Winner: Audience Award, Locarno Film Festival

Director: Cate Shortland
Producer: Karsten Stöter, Liz Watts, Paul Welsh, Benny Dreschel
Editor: Veronika Jenet
Screenwriter: Robin Mukherjee, Cate Shortland
Cinematographer: Adam Arkapaw
Music: Max Richter
Principal Cast: Saskia Rosendahl, Kai Malina, Nele Trebs, Ursina Lardi, Hans-Jochen Wagner, Mika Seidel, André Frid, Eva-Maria Hagen.

The Intouchables (France)
France’s biggest international hit ever (at $370 million and counting – it has grossed three times what The Artist did), Olivier Nakache and Éric Toledano’s immensely entertaining odd-couple tale dissects issues of class and race and ignited a national re-examination of liberté, égalité and fraternité at home. But its unprecedented success is much more easily explained – the film is utterly irresistible on all levels.
Born and bred in the poor suburbs of Paris, young ex-con Driss (Omar Sy, electric) backs into a job as minder for the rich, middle-aged quadriplegic Philippe (François Cluzet). Driss is black and under-educated; Philippe and the world he inhabits are very white and sophisticated to a fault. As a warm, funny and genuinely moving friendship develops, Driss’s energy and can-do spirit open Philippe’s eyes to future possibilities while Philippe’s love of art and music finds an enthusiastic student in the ebullient Driss. Anchored by fantastic work from both Sy and Cluzet and brightened by an unfashionable optimism, The Intouchables is both a welcome tonic and pure cinematic pleasure.
Winner: Best Actor (Sy), César Awards

Director: Olivier Nakache, Eric Toledano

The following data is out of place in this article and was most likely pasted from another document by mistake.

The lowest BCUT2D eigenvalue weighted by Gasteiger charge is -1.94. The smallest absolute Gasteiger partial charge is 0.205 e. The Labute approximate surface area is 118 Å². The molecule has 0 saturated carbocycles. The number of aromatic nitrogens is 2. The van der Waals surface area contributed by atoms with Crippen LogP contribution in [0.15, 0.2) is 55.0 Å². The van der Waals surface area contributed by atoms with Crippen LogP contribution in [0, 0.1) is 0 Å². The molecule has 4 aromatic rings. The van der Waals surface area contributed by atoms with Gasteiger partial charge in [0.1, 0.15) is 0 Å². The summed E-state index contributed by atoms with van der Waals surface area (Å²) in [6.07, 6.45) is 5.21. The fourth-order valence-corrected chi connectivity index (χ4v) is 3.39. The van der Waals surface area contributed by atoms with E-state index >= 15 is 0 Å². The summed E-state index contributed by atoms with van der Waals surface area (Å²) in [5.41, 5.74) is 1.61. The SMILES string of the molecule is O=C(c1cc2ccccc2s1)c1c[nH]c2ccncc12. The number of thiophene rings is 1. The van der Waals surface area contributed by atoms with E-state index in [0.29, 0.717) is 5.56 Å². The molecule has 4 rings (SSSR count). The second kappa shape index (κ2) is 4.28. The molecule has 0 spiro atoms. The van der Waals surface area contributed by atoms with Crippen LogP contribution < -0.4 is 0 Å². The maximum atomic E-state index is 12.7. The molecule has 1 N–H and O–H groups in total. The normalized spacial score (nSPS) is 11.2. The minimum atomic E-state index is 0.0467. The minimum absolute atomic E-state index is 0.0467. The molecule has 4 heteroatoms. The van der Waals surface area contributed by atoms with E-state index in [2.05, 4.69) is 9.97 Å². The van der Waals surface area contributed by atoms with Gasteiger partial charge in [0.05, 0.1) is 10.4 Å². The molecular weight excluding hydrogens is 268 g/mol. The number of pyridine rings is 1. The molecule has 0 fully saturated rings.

Producer: Nicolas Duval Adassovsky, Yann Zenou, Laurent Zeitoun
Editor: Dorian Rigal-Ansous
Screenwriter: Olivier Nakache, Eric Toledano
Cinematographer: Mathieu Vadepied
Music: Ludovico Einaudi
Principal Cast: François Cluzet, Omar Sy, Anne Le Ny, Clotide Mollet, Adurey Fleurot

When Day Breaks (Serbia)
One day retired music professor Misha Brankov receives a letter requesting him to contact the Jewish Museum in Belgrade. There he learns that during an excavation at the city’s Old Fairgrounds, previously the site of an infamous concentration camp where some 48,000 Serbian Jews and Gypsies perished during the Second World War, an iron box was found.
The box contains personal documents and an unfinished musical score. It belonged to the composer Isaac Weiss, a concentration camp inmate in 1941. Eventually, the professor discovers that when he was an infant, his real parents, the Weisses, entrusted him to their friends, the Brankovs, just before they were taken into the camp.
The initial shock of the professor’s discovery gives way to a determination to fulfill the shattered dreams that he has inherited. It is something that infuses him with new purpose and provides him with a second lease on life. If director Paskaljevic has his way, this moving film will inspire an official memorial to the Jewish and Romany victims of Serbia’s shameful past.

Director: Goran Paskaljevic
Producer: Goran Paskaljevic, Damir Teresak, Ilann Girard
Editor: Kristina Pozenel
Screenwriter: Goran Paskaljevic, Filip David
Cinematographer: Milan Spasic
Music: Vlatko Stefanovski
Principal Cast: Mustafa Nadarevic, Predrag Ejdus, Nebojsa Glogovac, Nada Sargin, Zafir Hadzimanov, Meto Jovanovski